and Long-crested Eagles. Note that one of the crest feathers is still in pin.
While those ringing are focussed on the bird, one of us always had an eye out for wild animals like approaching buffalo.
There was plenty to see as we drove around. This Topi was probably a lion kill with a Ruppell's Griffon Vulture and White-backed vultures fighting over the carcass.
The highlight of the day was, without doubt, a stunning young Martial Eagle. That is the bird who the massive claws belong to in the top picture. Those feet definitely needed a firm grip on them!
The sight of it flying off was one we will all remember.
It was dark by the time we headed back to Ishasha Wilderness camp after enjoying a stunning sunset over the Savannah.
No time for mist nets here but Richard and Nathan were up for a 4am dazzle. They caught some Square-tailed Nightjars.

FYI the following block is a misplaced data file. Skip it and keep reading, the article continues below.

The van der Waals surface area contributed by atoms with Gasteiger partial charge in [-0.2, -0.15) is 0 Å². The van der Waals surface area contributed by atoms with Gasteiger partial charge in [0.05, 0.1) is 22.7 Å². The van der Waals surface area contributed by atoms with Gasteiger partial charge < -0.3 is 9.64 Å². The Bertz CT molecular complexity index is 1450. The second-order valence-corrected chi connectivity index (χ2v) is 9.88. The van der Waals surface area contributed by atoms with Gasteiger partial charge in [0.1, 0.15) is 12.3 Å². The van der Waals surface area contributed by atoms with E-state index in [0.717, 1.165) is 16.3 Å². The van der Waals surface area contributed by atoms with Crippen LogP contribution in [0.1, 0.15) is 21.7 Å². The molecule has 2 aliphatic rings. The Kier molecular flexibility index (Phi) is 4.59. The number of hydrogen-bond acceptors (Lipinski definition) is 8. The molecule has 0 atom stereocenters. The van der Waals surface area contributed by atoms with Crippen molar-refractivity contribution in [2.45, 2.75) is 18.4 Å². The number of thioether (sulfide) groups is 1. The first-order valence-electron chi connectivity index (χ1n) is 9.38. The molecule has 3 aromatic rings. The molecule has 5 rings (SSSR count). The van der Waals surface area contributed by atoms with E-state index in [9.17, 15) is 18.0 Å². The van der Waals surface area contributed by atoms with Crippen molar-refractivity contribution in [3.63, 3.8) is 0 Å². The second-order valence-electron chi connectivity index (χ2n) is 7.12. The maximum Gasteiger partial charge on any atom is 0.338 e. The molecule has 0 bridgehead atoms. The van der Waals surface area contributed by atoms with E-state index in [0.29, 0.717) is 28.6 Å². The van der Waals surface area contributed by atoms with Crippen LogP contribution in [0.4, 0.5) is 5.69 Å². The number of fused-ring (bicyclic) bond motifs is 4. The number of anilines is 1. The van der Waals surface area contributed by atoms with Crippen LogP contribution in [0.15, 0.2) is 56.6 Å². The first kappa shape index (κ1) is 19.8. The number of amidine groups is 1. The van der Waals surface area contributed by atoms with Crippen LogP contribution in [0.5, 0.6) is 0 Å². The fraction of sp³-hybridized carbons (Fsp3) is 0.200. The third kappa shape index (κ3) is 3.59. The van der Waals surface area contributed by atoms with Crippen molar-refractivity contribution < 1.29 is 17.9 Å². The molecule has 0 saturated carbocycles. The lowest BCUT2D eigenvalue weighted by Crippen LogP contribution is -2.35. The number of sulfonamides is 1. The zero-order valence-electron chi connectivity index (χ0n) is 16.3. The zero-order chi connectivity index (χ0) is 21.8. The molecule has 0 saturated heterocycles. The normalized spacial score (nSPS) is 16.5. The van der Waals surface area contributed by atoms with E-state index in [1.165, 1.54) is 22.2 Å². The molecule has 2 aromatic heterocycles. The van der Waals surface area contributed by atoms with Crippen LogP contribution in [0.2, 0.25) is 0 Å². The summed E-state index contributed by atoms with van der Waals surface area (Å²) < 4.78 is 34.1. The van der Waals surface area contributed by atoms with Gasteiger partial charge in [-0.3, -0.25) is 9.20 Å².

With the chance of lions nearby, dazzling had to be from the vehicle, no wandering about at night on foot in this part of the country.
Back to the real world and our nights of lamping are continuing in wet and windy Pembrokeshire. This week we have caught Snipe, Golden Plover, Fieldfare, Redwing, Meadow Pipit and last night, our 70th Woodcock of the season.

Tuesday 21 February 2012

More Gorillas than birds!

Reluctantly leaving the forest, we set off south for Queen Elizabeth National Park, crossing the equator on the way. As always, the raptor traps were ready to stop at any moment for a hungry bird along the road.
This juvenile Bateleur frustrated us for an agonising half an hour as it sat next to the trap looking at the mouse but eventually flew off!
Our overnight stop in the park on the Kazinga channel was too brief to get rides cut and nets up although we were tempted as there were numerous Reed Warblers singing from the scrub.